Sgt. Alvin C. York
Sgt. York grew up in a poor farming community in the hills of Tennessee. He was devoutly faithful and believe it a sin to take the life of any man. When drafted during WWI, Alvin applied for conscientious-objector status but was denied. His commanders had seen his expert skills as a marksman and had convinced him that his skills were a gift from God that must be utilized for His glory. In May of 1918, York’s unit, the 82nd Infantry Division, arrived on the western front. York quickly made a name for himself and became a corporal. In October of that year, York was leading a platoon in the Meuse-Argonne Offensive when they came under heavy fire. York had asked God to help him so that he might defeat the Germans without taking many casualties. He prayed for God’s guidance as they came under fire and with help of his small unit (17 men), they captured 90 German soldiers and took them as prisoners. While transporting these prisoners, the men managed to capture another 42 Germans. It is believed that York killed 20 enemy combatants that day but he was most proud of the lives he took by surrender. Sgt. York was awarded the Medal of Honor when he returned home and was offered celebrity status to endorse several business ventures. The humble servant of Christ turned down those offers for fame and fortune opting instead for a quiet life with his wife Gracie on their Tennessee farm. Alvin York spent the rest of his life, even throughout The Great Depression, feeding the hungry and sheltering the homeless.
This tiny Korean pony became the most decorated War Horse in Marine Corps history by serving diligently alongside her beloved Marines. During the Battle of Outpost Vegas, Reckless, under fire and injured, made over 100 trips to deliver wounded and munitions to Marines scattered across the hill. She bravely went alone and returned, time and time again, to her beloved handler Lt. Pederson. She retired back to America at the end of the Korean War and gave the Marines three lovely foals, “Fearless”, “Dauntless”, and “Chesty”, to carry on her legacy. Her favorite pastime in her retirement was drinking beer with her Marines.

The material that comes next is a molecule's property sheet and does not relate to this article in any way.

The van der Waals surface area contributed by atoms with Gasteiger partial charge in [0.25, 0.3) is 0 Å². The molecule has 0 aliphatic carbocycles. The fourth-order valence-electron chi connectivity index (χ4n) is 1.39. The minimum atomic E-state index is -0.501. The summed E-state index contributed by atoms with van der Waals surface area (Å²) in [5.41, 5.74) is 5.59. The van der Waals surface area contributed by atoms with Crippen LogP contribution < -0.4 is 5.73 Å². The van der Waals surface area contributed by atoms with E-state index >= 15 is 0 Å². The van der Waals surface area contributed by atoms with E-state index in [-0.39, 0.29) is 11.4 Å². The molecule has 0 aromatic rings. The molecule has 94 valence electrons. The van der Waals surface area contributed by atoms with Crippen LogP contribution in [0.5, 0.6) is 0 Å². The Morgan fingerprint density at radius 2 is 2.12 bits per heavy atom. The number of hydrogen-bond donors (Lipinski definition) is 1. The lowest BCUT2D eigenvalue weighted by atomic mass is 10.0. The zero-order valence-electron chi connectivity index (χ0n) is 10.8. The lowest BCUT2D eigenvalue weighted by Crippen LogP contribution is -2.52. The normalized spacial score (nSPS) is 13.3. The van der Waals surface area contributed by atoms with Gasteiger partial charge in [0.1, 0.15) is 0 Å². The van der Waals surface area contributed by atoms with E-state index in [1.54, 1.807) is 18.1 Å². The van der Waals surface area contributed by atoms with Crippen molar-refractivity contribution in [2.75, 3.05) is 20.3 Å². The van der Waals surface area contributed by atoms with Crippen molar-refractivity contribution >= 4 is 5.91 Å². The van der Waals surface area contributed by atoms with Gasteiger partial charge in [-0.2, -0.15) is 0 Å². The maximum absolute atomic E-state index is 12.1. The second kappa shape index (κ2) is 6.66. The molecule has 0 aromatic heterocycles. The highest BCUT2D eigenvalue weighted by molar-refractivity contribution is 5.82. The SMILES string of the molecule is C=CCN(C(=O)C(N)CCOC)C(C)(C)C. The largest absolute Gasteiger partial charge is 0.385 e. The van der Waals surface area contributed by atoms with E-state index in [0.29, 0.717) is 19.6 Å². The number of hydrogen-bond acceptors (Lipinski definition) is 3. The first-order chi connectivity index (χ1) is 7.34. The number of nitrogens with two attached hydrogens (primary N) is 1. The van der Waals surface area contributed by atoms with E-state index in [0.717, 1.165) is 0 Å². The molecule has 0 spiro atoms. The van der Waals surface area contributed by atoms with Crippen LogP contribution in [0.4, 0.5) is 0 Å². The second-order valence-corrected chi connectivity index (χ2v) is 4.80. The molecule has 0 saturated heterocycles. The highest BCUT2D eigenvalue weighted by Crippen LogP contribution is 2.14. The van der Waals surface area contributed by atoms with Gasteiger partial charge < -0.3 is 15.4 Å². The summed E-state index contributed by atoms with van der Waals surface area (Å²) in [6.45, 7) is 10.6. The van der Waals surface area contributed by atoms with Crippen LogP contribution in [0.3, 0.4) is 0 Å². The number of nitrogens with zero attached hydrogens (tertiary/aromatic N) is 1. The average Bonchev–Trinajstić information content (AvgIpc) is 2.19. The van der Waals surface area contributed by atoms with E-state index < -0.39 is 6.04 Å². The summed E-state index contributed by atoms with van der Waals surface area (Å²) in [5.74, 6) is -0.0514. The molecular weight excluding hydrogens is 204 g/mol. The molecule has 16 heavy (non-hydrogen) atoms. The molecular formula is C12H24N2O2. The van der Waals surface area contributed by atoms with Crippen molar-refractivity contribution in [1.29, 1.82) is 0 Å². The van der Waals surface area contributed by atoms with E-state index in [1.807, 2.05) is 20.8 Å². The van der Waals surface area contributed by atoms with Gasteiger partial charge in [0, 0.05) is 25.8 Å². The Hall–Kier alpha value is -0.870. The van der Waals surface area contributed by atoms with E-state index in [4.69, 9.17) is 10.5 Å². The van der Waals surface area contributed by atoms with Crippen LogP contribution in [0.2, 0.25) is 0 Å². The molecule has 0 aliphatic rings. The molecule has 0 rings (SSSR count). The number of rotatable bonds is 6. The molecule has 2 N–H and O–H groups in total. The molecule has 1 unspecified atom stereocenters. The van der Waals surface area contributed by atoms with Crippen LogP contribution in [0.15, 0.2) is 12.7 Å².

Women Airforce Service Pilots (WASP)
Imagine my surprise when I learned recently that my husband’s grandmother was one these roughly 1000 ladies! These ladies flew aircraft during WWII from manufacturer to forward operating bases. With the desperate need for serviceable aircraft in theater, America’s women came together to rapidly deliver them. Often these aircraft were experimental and hadn’t received many flying hours. It was an incredibly perilous undertaking for these women, without a lot of training, to step into the cockpit and fly an untested aircraft. Officially their war efforts were not recognized until 1977 when they were granted veteran status.
The Men and Dogs of 8125th Sentry Dog Detachment Korea
These brave warriors are the subjects of my upcoming book, The Dog Don’t Miss: Silent Sentries of the Korean War. Between 80 and 100 men served with this unit in Korea. Serving alongside them, roughly 60 dogs stood watch in the darkest hours of the war. The men and the world had been told that the dogs would return to Camp Carson Colorado for retirement at the end of their service but this was never truly the Army’s intent. Forced to say good-bye to the dogs they loved, the men returned to a hardened and uncaring world. Today they grieve their losses largely alone. Only the brothers that still remain can understand the shared grief and loss of this incredible unit.